Meet Your Graces [on DR Thursday]

ThreeGraces copy

Brightness. Joyfulness. Bloom. Or, charm. beauty, and creativity. They have many names, these Graces. Also known as the Charities. They are also known as Zeus’  daughters.

Sun. Joy. Bloom. At the end of Thornton Wilder’s Our Town, is a monologue. Emily, saying goodbye to her life (she has already died), revels in the beauty of life that we simply do not appreciate. The smell of grass. The sound of leaves rustling. Morning coffee. Stretching your legs. “Oh, earth,” she says, “You are too beautiful…” To the Greeks, in that final moment, Emily is being visited by a Grace.

These posts often take me down rabbit holes. Here’s today’s surprise: I bumbled into a bit of research on Buckminster Fuller, one of the great minds of the 20th Century. I learned that, as a young man, he was deeply depressed and was considering suicide. In a crucial moment, he had an experience. In the midst of his despair he was lifted into a ball of light and very clearly heard, “You belong to the universe. Your significance will remain forever obscure to you but you may assume that you are fulfilling your role if you apply yourself to converting your experiences to the highest advantage of others.”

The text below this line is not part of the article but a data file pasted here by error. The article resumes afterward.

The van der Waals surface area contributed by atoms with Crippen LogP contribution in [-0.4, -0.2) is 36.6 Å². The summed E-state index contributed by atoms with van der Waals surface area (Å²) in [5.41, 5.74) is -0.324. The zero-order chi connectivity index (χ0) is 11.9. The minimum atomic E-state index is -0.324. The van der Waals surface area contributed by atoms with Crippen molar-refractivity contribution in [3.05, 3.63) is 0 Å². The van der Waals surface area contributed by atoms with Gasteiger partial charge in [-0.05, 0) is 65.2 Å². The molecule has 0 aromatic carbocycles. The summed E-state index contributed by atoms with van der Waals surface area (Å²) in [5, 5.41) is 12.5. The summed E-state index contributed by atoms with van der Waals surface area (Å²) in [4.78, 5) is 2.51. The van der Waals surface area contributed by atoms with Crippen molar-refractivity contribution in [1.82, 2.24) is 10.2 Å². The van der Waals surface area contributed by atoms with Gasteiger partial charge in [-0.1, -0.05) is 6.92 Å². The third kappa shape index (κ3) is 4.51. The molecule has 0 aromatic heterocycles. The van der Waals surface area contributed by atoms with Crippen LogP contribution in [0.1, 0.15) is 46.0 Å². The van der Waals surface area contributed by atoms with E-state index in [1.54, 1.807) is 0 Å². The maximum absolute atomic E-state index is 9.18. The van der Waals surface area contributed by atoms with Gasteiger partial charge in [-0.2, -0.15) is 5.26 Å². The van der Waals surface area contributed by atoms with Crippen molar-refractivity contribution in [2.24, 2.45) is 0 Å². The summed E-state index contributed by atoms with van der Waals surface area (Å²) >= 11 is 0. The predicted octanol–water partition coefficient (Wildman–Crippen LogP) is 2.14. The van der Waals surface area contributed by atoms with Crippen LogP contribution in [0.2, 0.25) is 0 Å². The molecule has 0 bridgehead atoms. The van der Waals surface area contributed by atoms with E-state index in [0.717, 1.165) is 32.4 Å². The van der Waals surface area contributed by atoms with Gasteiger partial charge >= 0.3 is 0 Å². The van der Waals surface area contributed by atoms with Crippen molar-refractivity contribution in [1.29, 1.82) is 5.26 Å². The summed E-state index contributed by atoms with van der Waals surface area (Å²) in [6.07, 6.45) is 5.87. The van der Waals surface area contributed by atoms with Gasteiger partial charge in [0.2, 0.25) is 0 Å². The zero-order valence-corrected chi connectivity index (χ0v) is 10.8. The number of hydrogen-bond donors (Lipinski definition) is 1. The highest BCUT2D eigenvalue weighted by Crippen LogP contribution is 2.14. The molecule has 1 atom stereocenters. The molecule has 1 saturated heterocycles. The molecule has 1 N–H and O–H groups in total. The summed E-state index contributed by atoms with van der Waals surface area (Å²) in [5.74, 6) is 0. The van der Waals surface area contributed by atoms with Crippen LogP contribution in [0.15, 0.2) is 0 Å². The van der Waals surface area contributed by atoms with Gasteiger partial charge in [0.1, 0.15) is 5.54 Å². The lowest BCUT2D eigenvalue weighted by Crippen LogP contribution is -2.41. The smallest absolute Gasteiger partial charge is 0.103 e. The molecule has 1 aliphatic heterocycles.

Convert your experiences to the highest advantage of others. A visit by the Graces. Creativity is divinely given. You belong to the universe. What else?

 

ThreeGraces copy

three graces,, 32 x 56IN, acrylic

 

read Kerri’s blog post about THE THREE GRACES

 

HH coffee cups website box copy

 

threegracescopyright2012davidrobinson

 

Make A Small Gesture [on Two Artists Tuesday]

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We’ve built our towering life together on the small gesture. Coffee in bed. A note stashed in a suitcase to be found when far away from home. We hold hands everywhere we go. When getting ready for bed, the first one in the bathroom always puts toothpaste on both brushes. Little kindnesses. The smallest of signals and courtesies that say nothing more and nothing less than, “You matter most of all.”